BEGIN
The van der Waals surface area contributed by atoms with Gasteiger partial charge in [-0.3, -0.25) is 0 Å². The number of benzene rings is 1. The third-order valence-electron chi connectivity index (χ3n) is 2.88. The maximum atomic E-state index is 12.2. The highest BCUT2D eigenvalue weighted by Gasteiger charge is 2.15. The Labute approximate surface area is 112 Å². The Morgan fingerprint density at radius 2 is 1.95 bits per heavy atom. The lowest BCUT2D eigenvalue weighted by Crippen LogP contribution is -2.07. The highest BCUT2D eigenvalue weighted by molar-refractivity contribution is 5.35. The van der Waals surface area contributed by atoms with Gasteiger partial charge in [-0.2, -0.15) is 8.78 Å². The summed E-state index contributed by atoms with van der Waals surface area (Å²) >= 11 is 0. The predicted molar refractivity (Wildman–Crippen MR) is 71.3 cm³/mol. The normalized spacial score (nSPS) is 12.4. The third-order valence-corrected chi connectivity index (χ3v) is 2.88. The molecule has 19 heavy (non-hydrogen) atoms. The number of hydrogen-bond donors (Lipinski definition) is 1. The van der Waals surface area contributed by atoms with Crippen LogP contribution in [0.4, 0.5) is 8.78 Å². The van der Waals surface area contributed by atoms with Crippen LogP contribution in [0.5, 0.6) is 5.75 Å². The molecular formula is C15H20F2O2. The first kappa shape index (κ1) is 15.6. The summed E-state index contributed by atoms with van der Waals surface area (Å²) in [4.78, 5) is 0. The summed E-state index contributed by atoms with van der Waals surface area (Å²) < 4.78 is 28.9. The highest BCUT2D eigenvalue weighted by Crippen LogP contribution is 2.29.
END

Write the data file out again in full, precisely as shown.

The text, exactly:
The van der Waals surface area contributed by atoms with Gasteiger partial charge in [-0.3, -0.25) is 0 Å². The number of benzene rings is 1. The third-order valence-electron chi connectivity index (χ3n) is 2.88. The maximum atomic E-state index is 12.2. The highest BCUT2D eigenvalue weighted by Gasteiger charge is 2.15. The Labute approximate surface area is 112 Å². The Morgan fingerprint density at radius 2 is 1.95 bits per heavy atom. The lowest BCUT2D eigenvalue weighted by Crippen LogP contribution is -2.07. The highest BCUT2D eigenvalue weighted by molar-refractivity contribution is 5.35. The van der Waals surface area contributed by atoms with Gasteiger partial charge in [-0.2, -0.15) is 8.78 Å². The summed E-state index contributed by atoms with van der Waals surface area (Å²) >= 11 is 0. The predicted molar refractivity (Wildman–Crippen MR) is 71.3 cm³/mol. The normalized spacial score (nSPS) is 12.4. The third-order valence-corrected chi connectivity index (χ3v) is 2.88. The molecule has 19 heavy (non-hydrogen) atoms. The number of hydrogen-bond donors (Lipinski definition) is 1. The van der Waals surface area contributed by atoms with Crippen LogP contribution in [0.4, 0.5) is 8.78 Å². The van der Waals surface area contributed by atoms with Crippen LogP contribution in [0.5, 0.6) is 5.75 Å². The molecular formula is C15H20F2O2. The first kappa shape index (κ1) is 15.6. The summed E-state index contributed by atoms with van der Waals surface area (Å²) in [4.78, 5) is 0. The summed E-state index contributed by atoms with van der Waals surface area (Å²) < 4.78 is 28.9. The highest BCUT2D eigenvalue weighted by Crippen LogP contribution is 2.29.